Monday, 19 May 2014


Speaking about the new government after the general elections in 2014, the Indonesian Mining As­sociation (IMA) hopes that there will be a strengthen­ing and convergence of mining policy. That is, Article 33 paragraph 3 of the Constitution, which reads "The earth, water and the riches contained therein shall be controlled by the State and shall be used for public welfare" must be clear and unequivocal. The most obvious error in the interpretation of Article 33 para­graph 3 is the imbalance of divestment percentage ratio. Divestment requirement in oil and gas sector is only 10 percent, while mineral and coal 51 percent. "The imbalance is only one of the errors of the appli­cation of Article 33 paragraph 3 of our Constitution," Tony Wenas of IMA told Business News (April 25).

The imbalance and percentage of oil & gas and mineral & coal divestment occurs because there is no standard mining policy. It is the task of the new government. Whoever the president is, this should be a concern of all parties. Both investment and divest­ment activities have a high risk. The involvement of state-owned enterprises and state shareholding in both sectors is equal. Even, state-owned companies in the mineral and coal sector, such as PT Antam, continues to grow and gains profit. "Both of them (oil & gas and mineral & coal) dominates the life of the people. PT Antam also dominates various mineral products. Even now, PT Antam explores coal. But, mineral divestment is up to 51 percent, while oil & gas 10 percent. The difference is huge."

Article 33 paragraph 3 of the 1945 Constitu­tion clearly implies that all sectors, including forestry, oil & gas, and mineral & coal must be controlled by the state. All sectors must also provide benefits for the welfare of the people. But, the mineral & coal sector is distinguished from forestry and oil & gas sectors. Mineral & coal sector leads to power at the provincial/regental/city level. While, forestry and oil & gas sector leads to the central government. "Min­eral & coal licensing is handled by the governors and regents. But, forestry and oil & gas sector licensing is handled by the central government. I suspect that it is because there is a fear of foreign domination for mineral & coal. So, we hope that there is a more as­sertive, clear and focused mining policy."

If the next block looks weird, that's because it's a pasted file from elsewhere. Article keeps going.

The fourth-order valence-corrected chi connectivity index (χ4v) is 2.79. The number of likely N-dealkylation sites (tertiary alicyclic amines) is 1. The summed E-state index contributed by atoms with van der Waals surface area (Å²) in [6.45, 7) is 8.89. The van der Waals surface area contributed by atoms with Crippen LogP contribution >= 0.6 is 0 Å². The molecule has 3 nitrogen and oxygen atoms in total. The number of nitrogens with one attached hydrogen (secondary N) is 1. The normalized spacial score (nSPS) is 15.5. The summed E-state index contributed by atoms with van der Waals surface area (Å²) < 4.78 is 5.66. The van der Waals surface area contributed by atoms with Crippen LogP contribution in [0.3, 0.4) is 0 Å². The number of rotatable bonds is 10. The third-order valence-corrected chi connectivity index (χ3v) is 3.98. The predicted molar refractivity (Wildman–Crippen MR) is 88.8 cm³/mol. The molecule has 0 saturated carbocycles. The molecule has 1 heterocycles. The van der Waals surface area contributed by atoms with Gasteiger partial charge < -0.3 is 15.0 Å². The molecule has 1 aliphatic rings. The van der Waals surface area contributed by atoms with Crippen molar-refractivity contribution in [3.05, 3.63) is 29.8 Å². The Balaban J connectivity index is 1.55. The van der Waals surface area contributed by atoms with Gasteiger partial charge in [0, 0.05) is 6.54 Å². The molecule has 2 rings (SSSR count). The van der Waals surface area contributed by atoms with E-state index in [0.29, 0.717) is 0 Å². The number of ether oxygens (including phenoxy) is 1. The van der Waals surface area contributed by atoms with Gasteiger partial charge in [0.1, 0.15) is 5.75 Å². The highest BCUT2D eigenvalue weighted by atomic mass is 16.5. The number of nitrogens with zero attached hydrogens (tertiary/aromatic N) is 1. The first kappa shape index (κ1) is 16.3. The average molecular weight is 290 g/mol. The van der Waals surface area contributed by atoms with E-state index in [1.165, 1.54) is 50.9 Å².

Instead, IMA hopes that it is not necessary to be "paranoid" with foreigners. Even if there is a threat of foreign parties, such as the case of Churchill Mining Plc lawsuit against the regental government of East Kalimantan, there is always a solution. Invest­ment Law No. 2512007 stated that for a foreign com­pany in dispute, settlement should be done through arbitration. If local companies entered into contract with a foreign party, according to the Law, dispute settlement shall be through arbitration. "The arbitra­tion institution is considered the most neutral. So, we do not need to fear the arbitration institution. All processes, including verification, are the same as the legal system applicable in Indonesia. Party A appoint­ed arbitrator, Party B also appointed arbitrator. Then, both parties appoint an international arbitration which must be agreed upon. In arbitration, there is also an independent arbitrator as the third party."

Secretary General of the Economic Geology Society of Indonesia (MGEI), Arif Zardi Dahlius, ex­pects that the regulation should simultaneously cre­ate a conducive investment climate in the mining sec­tor. Because MGEI has been researching and see the potential of mineral resources which are abundant. "Indonesia is still the best country for mineral explo­ration. This is what we believe in the perspective of economic geology", Arif told Business News (April 25).

Regarding the regulation, all parties now dwell on the problems and the requirements of mineral pro­cessing and refining. The Government, through the Ministry of Energy and Mineral Resources, also issued Government Regulation No. 1/2014 and Regulation of Minister of Energy and Mineral Resources regard­ing follow-up of settlement of IUP (Mining Business Permit). Meanwhile, Regulation of Minister of Trade No. 4/2014 on The Provisions on Exports of Pro­cessed and Refined Mining Products also burdened the business world. Regulation of Finance Minister No. 6/2014 on the Application of Export Goods Sub­ject to Export Duty and Tariff is also similar but not the same. So that various stakeholders, particularly employers and the government, feel the need to keep looking for a solution. "The application of the regula­tions, such as regarding export duty, can be counter­productive for export. We think that this must be a common concern."

The Director for Minerals at the Ministry of Energy and Mineral Resources, Suhendra Dede Ida, said that the Mineral and Coal Law No. 4/2009 is already clear and will provide benefit to the people's welfare. "We provide value added from mining prod­ucts that we cultivated", Dede told Business News.

The company is still allowed to do export if the processing and refining of minerals takes place in the country. Processing and refining will involve local companies, due to the domino effect. "Mining sector continues to transform with its comparative advan­tage. Foreign companies that make investment will also involve the domestic manufacturing industry. So there is always a comparative advantage." (E)

Business New - April 30, 2014

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